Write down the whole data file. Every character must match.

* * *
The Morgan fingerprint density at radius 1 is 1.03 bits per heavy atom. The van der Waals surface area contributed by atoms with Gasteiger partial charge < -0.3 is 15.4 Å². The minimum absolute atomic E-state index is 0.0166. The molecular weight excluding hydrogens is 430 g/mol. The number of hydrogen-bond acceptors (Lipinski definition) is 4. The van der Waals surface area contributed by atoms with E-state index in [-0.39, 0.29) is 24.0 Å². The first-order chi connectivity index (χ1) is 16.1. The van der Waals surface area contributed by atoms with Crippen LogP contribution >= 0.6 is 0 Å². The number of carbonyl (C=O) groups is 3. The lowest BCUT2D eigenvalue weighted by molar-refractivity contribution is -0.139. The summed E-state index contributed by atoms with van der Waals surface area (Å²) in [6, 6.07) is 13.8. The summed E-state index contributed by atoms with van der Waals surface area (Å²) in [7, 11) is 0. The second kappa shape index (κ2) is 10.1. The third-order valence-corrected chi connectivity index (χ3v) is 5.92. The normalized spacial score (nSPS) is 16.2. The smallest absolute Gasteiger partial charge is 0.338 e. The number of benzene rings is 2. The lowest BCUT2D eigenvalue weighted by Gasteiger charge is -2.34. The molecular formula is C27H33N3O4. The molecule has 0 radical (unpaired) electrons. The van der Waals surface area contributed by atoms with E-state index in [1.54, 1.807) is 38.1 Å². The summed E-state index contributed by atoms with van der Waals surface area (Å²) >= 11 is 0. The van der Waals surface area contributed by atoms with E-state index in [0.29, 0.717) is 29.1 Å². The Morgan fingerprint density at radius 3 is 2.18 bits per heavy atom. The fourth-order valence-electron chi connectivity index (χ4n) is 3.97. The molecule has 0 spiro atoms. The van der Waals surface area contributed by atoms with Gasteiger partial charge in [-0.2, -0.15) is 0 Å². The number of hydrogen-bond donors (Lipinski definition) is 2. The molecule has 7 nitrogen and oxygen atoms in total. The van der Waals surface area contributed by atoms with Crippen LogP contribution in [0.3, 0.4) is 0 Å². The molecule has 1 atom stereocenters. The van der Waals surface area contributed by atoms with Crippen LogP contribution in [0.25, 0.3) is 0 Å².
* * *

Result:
The Morgan fingerprint density at radius 1 is 1.03 bits per heavy atom. The van der Waals surface area contributed by atoms with Gasteiger partial charge < -0.3 is 15.4 Å². The minimum absolute atomic E-state index is 0.0166. The molecular weight excluding hydrogens is 430 g/mol. The number of hydrogen-bond acceptors (Lipinski definition) is 4. The van der Waals surface area contributed by atoms with E-state index in [-0.39, 0.29) is 24.0 Å². The first-order chi connectivity index (χ1) is 16.1. The van der Waals surface area contributed by atoms with Crippen LogP contribution >= 0.6 is 0 Å². The number of carbonyl (C=O) groups is 3. The lowest BCUT2D eigenvalue weighted by molar-refractivity contribution is -0.139. The summed E-state index contributed by atoms with van der Waals surface area (Å²) in [6, 6.07) is 13.8. The summed E-state index contributed by atoms with van der Waals surface area (Å²) in [7, 11) is 0. The second kappa shape index (κ2) is 10.1. The third-order valence-corrected chi connectivity index (χ3v) is 5.92. The normalized spacial score (nSPS) is 16.2. The smallest absolute Gasteiger partial charge is 0.338 e. The number of benzene rings is 2. The lowest BCUT2D eigenvalue weighted by Gasteiger charge is -2.34. The molecular formula is C27H33N3O4. The molecule has 0 radical (unpaired) electrons. The van der Waals surface area contributed by atoms with E-state index in [1.54, 1.807) is 38.1 Å². The summed E-state index contributed by atoms with van der Waals surface area (Å²) >= 11 is 0. The van der Waals surface area contributed by atoms with E-state index in [0.29, 0.717) is 29.1 Å². The Morgan fingerprint density at radius 3 is 2.18 bits per heavy atom. The fourth-order valence-electron chi connectivity index (χ4n) is 3.97. The molecule has 0 spiro atoms. The van der Waals surface area contributed by atoms with Gasteiger partial charge in [-0.2, -0.15) is 0 Å². The number of hydrogen-bond donors (Lipinski definition) is 2. The molecule has 7 nitrogen and oxygen atoms in total. The van der Waals surface area contributed by atoms with Crippen LogP contribution in [0.3, 0.4) is 0 Å². The molecule has 1 atom stereocenters. The van der Waals surface area contributed by atoms with Crippen LogP contribution in [0.25, 0.3) is 0 Å².